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Electric Vehicles Research
Posted on October 6, 2015 by  & 

Energy independent vehicles: new focus

The most dramatic new advances and visions have no name initially. So it is with electric vehicles that need no external charging or refuelling - no, not even wireless charging. "Energy autonomous vehicles" or "energy independent vehicles"? The acronym EIV has been coined and although that may seem to embrace everything from rowing boats to sailing boats, gliders and bicycles it is intended to mean just the electric-powered electricity-independent ones.
EIVs make their own electricity as needed, using rapidly renewable clean, free-of-charge sources. No diesel gensets or even fuel cells burning biofuels: this is primarily about on-board equipment converting wind, waves, tide and sun into motive electricity as needed.
On the one hand, it about making the vehicle much more efficient by lightweighting and streamlining, including use of structural electronics such as bodywork doubling as a supercapacitor. Add energy harvesting such as regenerative braking, 3D movement capture and other electricity generation internally. On the other hand, it calls for better creation of electricity from ambient energy outside by increasing conversion efficiency and number of types of ambient energy captured. All that needs to be affordable of course.
Although Google destinations with the EAV or EIV terminology are, as yet, pitiful in number, attention is building rapidly. There is an on-line debate about creating standards, not least to define what qualifies. For example, the solar racers crossing Australia on sunshine alone do start with a full battery charge under the rules.
Other debates concern how best to make such vehicles using the latest inventions. For example, researchers from Case Western Reserve University wired four perovskite solar cells in series to directly photo-charge lithium batteries with 7.8% efficiency, which they believe to be the most-efficient potentially-flexible technology reported to date. Flexible can mean conformal to give larger area over a vehicle and therefore more power.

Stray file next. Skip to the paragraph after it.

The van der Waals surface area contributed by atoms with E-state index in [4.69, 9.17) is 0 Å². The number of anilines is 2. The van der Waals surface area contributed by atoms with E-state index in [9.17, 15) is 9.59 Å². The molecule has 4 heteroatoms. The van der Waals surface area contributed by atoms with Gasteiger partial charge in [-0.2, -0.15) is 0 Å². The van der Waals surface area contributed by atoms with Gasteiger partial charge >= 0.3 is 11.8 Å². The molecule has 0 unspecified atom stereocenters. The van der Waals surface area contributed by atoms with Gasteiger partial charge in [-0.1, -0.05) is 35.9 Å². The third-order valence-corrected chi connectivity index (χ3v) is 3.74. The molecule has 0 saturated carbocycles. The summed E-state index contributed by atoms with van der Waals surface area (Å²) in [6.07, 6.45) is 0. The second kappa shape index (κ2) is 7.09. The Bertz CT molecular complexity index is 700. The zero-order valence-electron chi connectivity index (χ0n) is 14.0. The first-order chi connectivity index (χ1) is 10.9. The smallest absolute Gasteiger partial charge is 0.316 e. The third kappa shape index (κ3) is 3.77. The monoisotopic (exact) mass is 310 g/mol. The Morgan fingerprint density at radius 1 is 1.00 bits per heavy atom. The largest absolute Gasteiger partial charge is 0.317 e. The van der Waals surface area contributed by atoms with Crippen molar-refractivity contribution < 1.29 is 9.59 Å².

"We found the right match between the solar cell and battery... Others have used polymer solar cells to charge lithium batteries, but not with this efficiency," said Liming Dai, the leader of the research team, adding that the coupling appears to have outperformed all other reported pairings of photo-charging components and compatible batteries or supercapacitors.
Perovskite has been one of the most promising solar cell technologies to emerge recently. It converts a broader spectrum of sunlight to electricity when compared to silicon-based cells and rapid advances have pushed efficiency up to 20% in certain forms. The crystalline material has a structure identical to the mineral of the same name. Its potential for quick payback in terms of energy savings over traditional power sources have made it one of the fastest growing research sectors in the solar power field, some research groups having abandoned organics to concentrate on perovskites alone. Some versions emit light at night, functioning like a flexible OLED light. The new IDTechEx report, The Rise of Perovskite Solar Cells 2015-2025 gives a full analysis and forecasts. It concludes that there is work to be done before they hit the big time. There are issues of toxic lead and lifetime for instance.
Dai's laboratory created cells with three layers converted into a single perovskite film and then wired four of the one millimeter square cells in series, achieving a solar-to-electric power conversion efficiency of 12.65%. When charging small coin-sized lithium-ion batteries, the team achieved a conversion and storage efficiency of 7.8% and maintained it over a number of cycles. The research was published in the most recent issue of Nature Communications.
"We envision, in the not too distant future, this is a system that you could have at home to refuel your car and, eventually, because perovskite solar cells can be made as a flexible film, they would be on the car itself," said contributing author Jiantie Xu.
This would seem to make the technology a perfect fit for cars with a more traditional look than the Immortus solar sports car concept, with every available sky-facing surface covered totalling seven square meters (75 sq ft). In single crystal silicon that might donate up to one kilowatt to an EIV on a good day. See the new IDTechEx report, Energy Independent Electric Vehicles 2016-2026 for more.

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Posted on: October 6, 2015

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